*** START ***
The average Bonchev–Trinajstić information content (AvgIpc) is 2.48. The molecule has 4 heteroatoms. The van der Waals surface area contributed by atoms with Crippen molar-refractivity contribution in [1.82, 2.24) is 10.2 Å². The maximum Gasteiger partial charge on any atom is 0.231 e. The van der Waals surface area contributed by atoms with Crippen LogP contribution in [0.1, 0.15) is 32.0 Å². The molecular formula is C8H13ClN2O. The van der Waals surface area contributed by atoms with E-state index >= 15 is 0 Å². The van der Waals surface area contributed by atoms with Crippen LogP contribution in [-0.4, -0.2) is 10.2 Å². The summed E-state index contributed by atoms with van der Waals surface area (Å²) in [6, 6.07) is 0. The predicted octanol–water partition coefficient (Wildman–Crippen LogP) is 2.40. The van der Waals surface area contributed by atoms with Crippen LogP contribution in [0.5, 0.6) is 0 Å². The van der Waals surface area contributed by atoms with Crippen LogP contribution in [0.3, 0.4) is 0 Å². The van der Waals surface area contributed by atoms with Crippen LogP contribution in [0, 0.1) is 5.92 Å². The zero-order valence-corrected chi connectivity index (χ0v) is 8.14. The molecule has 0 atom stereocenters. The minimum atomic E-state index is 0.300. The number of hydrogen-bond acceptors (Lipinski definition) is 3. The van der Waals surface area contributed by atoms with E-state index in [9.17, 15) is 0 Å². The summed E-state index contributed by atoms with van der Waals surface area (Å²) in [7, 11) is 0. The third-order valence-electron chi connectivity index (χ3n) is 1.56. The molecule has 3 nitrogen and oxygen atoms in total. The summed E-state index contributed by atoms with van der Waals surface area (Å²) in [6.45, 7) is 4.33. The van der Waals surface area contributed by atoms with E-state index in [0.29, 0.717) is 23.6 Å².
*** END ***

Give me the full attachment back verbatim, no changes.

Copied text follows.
The average Bonchev–Trinajstić information content (AvgIpc) is 2.48. The molecule has 4 heteroatoms. The van der Waals surface area contributed by atoms with Crippen molar-refractivity contribution in [1.82, 2.24) is 10.2 Å². The maximum Gasteiger partial charge on any atom is 0.231 e. The van der Waals surface area contributed by atoms with Crippen LogP contribution in [0.1, 0.15) is 32.0 Å². The molecular formula is C8H13ClN2O. The van der Waals surface area contributed by atoms with E-state index >= 15 is 0 Å². The van der Waals surface area contributed by atoms with Crippen LogP contribution in [-0.4, -0.2) is 10.2 Å². The summed E-state index contributed by atoms with van der Waals surface area (Å²) in [6, 6.07) is 0. The predicted octanol–water partition coefficient (Wildman–Crippen LogP) is 2.40. The van der Waals surface area contributed by atoms with Crippen LogP contribution in [0.5, 0.6) is 0 Å². The van der Waals surface area contributed by atoms with Crippen LogP contribution in [0.3, 0.4) is 0 Å². The van der Waals surface area contributed by atoms with Crippen LogP contribution in [0, 0.1) is 5.92 Å². The zero-order valence-corrected chi connectivity index (χ0v) is 8.14. The molecule has 0 atom stereocenters. The minimum atomic E-state index is 0.300. The number of hydrogen-bond acceptors (Lipinski definition) is 3. The van der Waals surface area contributed by atoms with E-state index in [9.17, 15) is 0 Å². The summed E-state index contributed by atoms with van der Waals surface area (Å²) in [7, 11) is 0. The third-order valence-electron chi connectivity index (χ3n) is 1.56. The molecule has 3 nitrogen and oxygen atoms in total. The summed E-state index contributed by atoms with van der Waals surface area (Å²) in [6.45, 7) is 4.33. The van der Waals surface area contributed by atoms with E-state index in [0.29, 0.717) is 23.6 Å².